Mountaineering History

Mountaineers: Great Tales of Bravery and Conquest. Ed Douglas et. al., 2011.

Ignore the vulgar sub-title and open the book. Hundreds of big glossy pages (12 inches by 10) with abundant photographs. There is also a good deal of text, but no “tales,” except of the most abbreviated kind. Instead one finds a sweeping if anecdotal history of not only mountaineering but mountains themselves, along with geological changes and evolving climbing gear, from pre-historic times until now. The emphasis is on pictures and layout, not on words.

Indeed, it is hard to know who wrote those words, which have all the personality of an encyclopedia. No authorial credit appears on the dust jacket or title page--you must really hunt for the attribution to Ed Douglas and associates. They give us brief but knowledgeable accounts of peaks and those who climbed them, or tried to. The biographies, while generally adulatory as well as accurate, can be properly critical: Oscar Eckenstein was “direct, argumentative, and quick-tempered”; Don Whillans drank too much and got fat; Paul Bauer was an especially distasteful Nazi.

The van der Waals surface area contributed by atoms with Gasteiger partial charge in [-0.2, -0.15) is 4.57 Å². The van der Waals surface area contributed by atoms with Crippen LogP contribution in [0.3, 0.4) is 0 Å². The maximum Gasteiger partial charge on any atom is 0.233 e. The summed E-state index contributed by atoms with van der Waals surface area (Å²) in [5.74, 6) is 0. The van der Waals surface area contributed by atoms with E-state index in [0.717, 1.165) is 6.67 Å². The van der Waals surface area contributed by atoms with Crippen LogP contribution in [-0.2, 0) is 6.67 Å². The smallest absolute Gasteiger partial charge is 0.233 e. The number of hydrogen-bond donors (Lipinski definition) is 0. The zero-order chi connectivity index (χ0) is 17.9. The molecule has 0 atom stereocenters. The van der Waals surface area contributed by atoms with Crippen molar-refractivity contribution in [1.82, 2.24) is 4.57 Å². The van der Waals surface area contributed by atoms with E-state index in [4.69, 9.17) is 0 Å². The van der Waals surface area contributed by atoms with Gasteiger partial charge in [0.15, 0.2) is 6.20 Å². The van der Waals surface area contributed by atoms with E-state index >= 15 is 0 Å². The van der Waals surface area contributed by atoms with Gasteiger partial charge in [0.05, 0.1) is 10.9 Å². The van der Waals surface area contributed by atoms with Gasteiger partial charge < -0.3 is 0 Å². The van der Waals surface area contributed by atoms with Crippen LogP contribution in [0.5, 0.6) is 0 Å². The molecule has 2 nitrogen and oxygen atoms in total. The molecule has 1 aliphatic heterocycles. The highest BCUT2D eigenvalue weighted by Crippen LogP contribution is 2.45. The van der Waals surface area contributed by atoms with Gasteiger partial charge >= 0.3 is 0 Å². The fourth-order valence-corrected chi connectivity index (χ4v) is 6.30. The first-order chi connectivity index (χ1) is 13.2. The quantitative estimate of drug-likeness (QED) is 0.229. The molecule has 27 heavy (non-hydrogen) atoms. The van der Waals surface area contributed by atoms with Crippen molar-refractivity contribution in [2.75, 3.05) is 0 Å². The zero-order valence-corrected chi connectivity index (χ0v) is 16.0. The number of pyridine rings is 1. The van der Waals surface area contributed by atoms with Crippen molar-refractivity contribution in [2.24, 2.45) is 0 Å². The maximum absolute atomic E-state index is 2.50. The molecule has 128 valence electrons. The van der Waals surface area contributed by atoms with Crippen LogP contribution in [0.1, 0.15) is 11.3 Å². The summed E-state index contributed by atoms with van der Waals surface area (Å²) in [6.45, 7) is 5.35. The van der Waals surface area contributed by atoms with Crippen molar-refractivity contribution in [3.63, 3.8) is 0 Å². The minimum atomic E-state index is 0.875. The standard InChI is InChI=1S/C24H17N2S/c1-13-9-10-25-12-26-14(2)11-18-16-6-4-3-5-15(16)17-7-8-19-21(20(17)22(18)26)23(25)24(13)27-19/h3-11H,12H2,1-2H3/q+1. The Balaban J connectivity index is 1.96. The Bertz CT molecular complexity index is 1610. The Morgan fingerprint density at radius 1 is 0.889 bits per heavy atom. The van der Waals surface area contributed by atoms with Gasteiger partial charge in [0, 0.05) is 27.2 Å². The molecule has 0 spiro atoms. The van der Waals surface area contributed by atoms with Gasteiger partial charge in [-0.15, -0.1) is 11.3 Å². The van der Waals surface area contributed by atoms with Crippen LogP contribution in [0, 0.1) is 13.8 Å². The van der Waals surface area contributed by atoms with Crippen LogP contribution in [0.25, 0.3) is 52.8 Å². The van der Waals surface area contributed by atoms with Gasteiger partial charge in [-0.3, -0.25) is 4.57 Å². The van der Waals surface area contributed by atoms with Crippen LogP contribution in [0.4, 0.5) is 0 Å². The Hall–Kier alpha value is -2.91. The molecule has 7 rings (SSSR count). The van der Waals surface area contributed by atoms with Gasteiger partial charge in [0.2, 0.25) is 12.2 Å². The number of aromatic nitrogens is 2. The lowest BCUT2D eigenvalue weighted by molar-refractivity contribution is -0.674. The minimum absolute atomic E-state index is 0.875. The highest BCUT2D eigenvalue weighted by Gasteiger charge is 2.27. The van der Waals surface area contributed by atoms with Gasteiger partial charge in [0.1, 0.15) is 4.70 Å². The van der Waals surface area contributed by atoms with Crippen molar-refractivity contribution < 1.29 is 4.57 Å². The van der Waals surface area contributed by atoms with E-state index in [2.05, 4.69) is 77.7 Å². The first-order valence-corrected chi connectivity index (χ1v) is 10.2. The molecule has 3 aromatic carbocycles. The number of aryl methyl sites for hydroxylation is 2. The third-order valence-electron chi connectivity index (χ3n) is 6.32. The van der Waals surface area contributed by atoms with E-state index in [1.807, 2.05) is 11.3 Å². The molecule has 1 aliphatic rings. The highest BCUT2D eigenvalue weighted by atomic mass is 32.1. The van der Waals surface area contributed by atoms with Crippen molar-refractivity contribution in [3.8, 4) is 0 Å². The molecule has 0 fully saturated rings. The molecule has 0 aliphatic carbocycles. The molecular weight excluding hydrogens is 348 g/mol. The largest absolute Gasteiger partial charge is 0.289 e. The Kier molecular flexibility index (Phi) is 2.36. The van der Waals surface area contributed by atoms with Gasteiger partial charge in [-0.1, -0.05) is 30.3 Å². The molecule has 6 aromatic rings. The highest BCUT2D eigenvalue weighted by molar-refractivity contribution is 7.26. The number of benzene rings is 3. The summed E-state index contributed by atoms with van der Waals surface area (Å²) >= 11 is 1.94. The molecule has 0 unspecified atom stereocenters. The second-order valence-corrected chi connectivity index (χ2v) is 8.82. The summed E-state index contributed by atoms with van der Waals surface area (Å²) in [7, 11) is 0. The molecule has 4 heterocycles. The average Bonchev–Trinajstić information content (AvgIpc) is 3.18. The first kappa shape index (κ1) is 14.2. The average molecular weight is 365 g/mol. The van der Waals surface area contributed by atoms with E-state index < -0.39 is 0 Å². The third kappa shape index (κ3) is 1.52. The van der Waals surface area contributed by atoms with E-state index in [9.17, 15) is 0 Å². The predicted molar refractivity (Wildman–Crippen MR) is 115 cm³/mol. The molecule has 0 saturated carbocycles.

Mountain descriptions--a page or two each--are well chosen, but readers will inevitably regret some omissions: in my case, Mount Kailash, the beautiful striated sacred summit in western Tibet.The photographs, familiar and not, are often beautiful, although some of the older ones lose sharpness in being blown up to size. The photos of Everest, Denali and many others that are provided with route lines are vivid. The pages are attractively laid out, with sidebars and boxes, and the production is excellent--sewn signatures, rare these days.

The primary audience for the book are beginning climbers, those interested in mountains, and people with big coffee tables. But more sophisticated readers, like members of the AAC, can profit from it as well. How many of us know about the glaciologist Franz Josef Hugi, who made the first ascent of the Finsteraahorn in 1828? Or the climbing monk Placidus À Spescha? Or John Ball, the Victorian guidebook pioneer? Or the extent of the mountain involvement of people famous for other achievements, like John Ruskin and J.M.W. Turner?

Mountaineers provides no full meals, but it is a big, tasty plate of hors d’oeuvres. Above all, it reminds (or informs) us that climbing has a rich long history. Every climbing gym should have a copy.

--from The American Alpine Journal, 2012; reprinted in The Himalayan Journal, 2012

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